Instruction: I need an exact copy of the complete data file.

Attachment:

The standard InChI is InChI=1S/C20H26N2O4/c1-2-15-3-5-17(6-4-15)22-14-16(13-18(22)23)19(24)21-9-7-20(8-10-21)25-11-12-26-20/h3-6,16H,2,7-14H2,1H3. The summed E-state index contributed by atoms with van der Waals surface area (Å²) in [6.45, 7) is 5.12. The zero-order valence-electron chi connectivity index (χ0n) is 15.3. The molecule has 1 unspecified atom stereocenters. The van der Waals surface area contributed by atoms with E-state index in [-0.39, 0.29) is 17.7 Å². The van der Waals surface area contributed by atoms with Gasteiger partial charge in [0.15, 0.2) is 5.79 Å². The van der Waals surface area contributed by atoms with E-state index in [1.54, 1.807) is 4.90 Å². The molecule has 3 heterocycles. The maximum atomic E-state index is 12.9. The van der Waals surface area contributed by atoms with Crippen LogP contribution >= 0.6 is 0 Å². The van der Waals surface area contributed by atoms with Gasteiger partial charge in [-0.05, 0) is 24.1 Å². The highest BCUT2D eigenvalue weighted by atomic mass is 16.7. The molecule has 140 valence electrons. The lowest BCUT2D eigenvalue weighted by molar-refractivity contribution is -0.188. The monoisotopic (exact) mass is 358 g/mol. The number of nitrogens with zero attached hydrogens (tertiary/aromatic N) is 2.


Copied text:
The standard InChI is InChI=1S/C20H26N2O4/c1-2-15-3-5-17(6-4-15)22-14-16(13-18(22)23)19(24)21-9-7-20(8-10-21)25-11-12-26-20/h3-6,16H,2,7-14H2,1H3. The summed E-state index contributed by atoms with van der Waals surface area (Å²) in [6.45, 7) is 5.12. The zero-order valence-electron chi connectivity index (χ0n) is 15.3. The molecule has 1 unspecified atom stereocenters. The van der Waals surface area contributed by atoms with E-state index in [-0.39, 0.29) is 17.7 Å². The van der Waals surface area contributed by atoms with Gasteiger partial charge in [0.15, 0.2) is 5.79 Å². The van der Waals surface area contributed by atoms with E-state index in [1.54, 1.807) is 4.90 Å². The molecule has 3 heterocycles. The maximum atomic E-state index is 12.9. The van der Waals surface area contributed by atoms with Crippen LogP contribution >= 0.6 is 0 Å². The van der Waals surface area contributed by atoms with Gasteiger partial charge in [-0.05, 0) is 24.1 Å². The highest BCUT2D eigenvalue weighted by atomic mass is 16.7. The molecule has 140 valence electrons. The lowest BCUT2D eigenvalue weighted by molar-refractivity contribution is -0.188. The monoisotopic (exact) mass is 358 g/mol. The number of nitrogens with zero attached hydrogens (tertiary/aromatic N) is 2.